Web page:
Mukilteo City Red Light Camera Measure (November 2010)

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A Mukilteo City Red Light Camera Measure was on the November 2, 2010 ballot in the city of Mukilteo which is in Snohomish County.

Though measure was approved by residents it will not be implemented in the city.

  • YES 6,396 (70.71%)Approveda
  • NO 2,649 (29.29%)[1]

This measure asked voters if they wanted to make it so that a public vote would be required if the city wanted to install red light or speed zone cameras anywhere within the city limits. The measure will also restrict the fines which could be collected to $20, the least expensive parking violation.[2] Tim Eyman, the sponsor of the petition drive to get this measure to a vote, noted that if this is approved in Mukilteo, other cities which are looking to implement cameras could be facing similar petition drives and proposals by citizens.[3]

Eyman was surprised the measure had such a large lead, but was glad the people got their vote and is hoping more measures like this will come to a vote across the state. City officials noted that they were pretty sure this would be approved because people do not like more government controls.[4]


The city had planned to place red light and speeding cameras in different areas within the city, negotiations between an Arizona company were also being discussed. Eyman, a long time petitioner, did not want the camera's in the city which he thought of just as a way for the city to get more money. So he initiated a petition drive to stop the city from installing the cameras. The city then decided to not put up the cameras, but Eyman continued with his petition drive, noting that the city could still decide to put them up in the future. If the petition drive was successful then at least there could potentially be a law in place that would require resident approval before any cameras are put up.[5] The petitioners turned in over the 1,793 required signatures to get the issue on the ballot. The council then had the option to approve the issue as a law or put it to a vote. It was later decided that it would go to the November election to be decided on by residents.[6]

Lawsuit against Vote

A lawsuit had been filed by a citizens group attempting to get the issue off of the November ballot. Tim Eyman, who petitioned for the issue, stated that he believed the Arizona company which was going to install the cameras was behind the lawsuit though it could not be confirmed.[7] Noted was the fact that even if people do not agree with the issue, allowing it to go through to a vote is what is essential to the democratic process in the city and the right of initiative.[8]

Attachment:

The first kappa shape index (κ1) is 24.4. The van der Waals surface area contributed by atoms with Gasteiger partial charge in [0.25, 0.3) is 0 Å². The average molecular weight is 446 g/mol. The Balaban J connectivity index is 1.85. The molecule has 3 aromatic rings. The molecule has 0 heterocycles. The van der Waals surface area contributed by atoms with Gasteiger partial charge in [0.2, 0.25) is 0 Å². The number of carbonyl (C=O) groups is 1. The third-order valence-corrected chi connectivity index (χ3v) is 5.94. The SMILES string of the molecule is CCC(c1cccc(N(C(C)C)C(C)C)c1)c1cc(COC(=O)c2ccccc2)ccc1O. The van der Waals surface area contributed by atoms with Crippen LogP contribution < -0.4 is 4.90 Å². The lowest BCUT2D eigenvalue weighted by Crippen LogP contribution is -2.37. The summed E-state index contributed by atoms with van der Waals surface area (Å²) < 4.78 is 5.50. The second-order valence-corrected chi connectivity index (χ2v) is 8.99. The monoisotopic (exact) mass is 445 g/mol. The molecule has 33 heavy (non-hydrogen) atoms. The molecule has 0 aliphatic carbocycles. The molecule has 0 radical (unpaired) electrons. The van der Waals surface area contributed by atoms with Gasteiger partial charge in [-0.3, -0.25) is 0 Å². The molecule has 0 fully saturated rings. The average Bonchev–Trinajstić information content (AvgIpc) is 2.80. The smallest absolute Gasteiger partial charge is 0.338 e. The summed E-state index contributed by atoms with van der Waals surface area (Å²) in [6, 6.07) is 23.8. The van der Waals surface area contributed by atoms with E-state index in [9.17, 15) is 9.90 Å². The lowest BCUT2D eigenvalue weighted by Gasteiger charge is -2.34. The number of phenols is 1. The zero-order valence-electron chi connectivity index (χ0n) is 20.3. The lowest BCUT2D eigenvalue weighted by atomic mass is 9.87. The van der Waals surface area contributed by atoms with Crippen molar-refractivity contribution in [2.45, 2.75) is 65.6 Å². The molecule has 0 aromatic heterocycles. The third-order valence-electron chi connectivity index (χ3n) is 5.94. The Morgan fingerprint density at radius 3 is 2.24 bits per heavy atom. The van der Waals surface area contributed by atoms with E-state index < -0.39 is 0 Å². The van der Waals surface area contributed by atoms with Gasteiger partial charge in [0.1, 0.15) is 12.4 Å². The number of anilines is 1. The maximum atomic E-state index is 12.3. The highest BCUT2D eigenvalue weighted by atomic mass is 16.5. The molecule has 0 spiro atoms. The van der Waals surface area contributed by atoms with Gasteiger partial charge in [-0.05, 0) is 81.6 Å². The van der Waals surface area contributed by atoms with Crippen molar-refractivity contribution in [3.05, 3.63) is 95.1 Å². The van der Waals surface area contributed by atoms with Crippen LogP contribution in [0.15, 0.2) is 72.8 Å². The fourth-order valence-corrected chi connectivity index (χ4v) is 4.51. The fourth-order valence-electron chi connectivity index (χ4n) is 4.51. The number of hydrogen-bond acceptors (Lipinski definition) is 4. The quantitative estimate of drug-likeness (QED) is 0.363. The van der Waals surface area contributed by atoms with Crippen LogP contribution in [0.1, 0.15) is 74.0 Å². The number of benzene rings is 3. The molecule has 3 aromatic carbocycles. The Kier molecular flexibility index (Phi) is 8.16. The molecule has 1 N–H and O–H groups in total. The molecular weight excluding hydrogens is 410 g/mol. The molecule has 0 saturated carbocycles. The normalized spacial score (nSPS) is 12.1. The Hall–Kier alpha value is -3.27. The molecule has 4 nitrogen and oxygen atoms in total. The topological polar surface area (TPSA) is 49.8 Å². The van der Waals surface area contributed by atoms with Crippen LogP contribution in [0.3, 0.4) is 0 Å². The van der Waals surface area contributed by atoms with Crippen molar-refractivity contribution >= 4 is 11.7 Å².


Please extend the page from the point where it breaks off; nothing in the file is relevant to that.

A County Superior Court judge had dismissed the lawsuit, the reason being that there was no merit in the claims made by the group who wanted to stop the vote. The issue now was free to be voted on, proponents were happy with the result.[9] Though this measure will be voted on, the Supreme Court decided that it would hear the case on if this was a valid initiative; though the case probably will occur after the election. Those who had brought the issue were disappointed the court would not hear it before the election.[10]


The city council decided not to implement this measure, noting that it was the council's choice to do what was in the best interest of the people and they felt that red light cameras would help people so the vote against them was not valid. Tim Eyman tried to speak at a recent council meeting, noting that this was a vote by the people and is therefore a law which does not need legislative implementation, but council members did not want to listen to the arguments with some members even leaving the session so as not to hear Eyman's arguments. Council members are trying to prove that the vote was just advisory though no where in the ballot language is it noted that the vote would not be binding. Eyman will likely pursue this further so the cameras are not put in place in the city.[11]

Those in favor of this petition had asked the State Supreme Court to rule on the issue. The fear was that if this is allowed then it could set a precedent of other cities not implementing initiatives approved or defeated in a legal vote by residents. A lawyer for the city noted that it was valid to make the vote advisory, otherwise the city would never have allowed the measure on the ballot int he first place.[12]

The State Supreme Court ruled that indeed red light camera issues are not subject to referendums therefore this measure remains invalid. This ruling also invalidates other pending red light petition drives in other cities in the state. Eyman voiced his opinion that the ruling was wrong and would continue to fight for the right for red light cameras to be repealed through a vote.[13]

Additional reading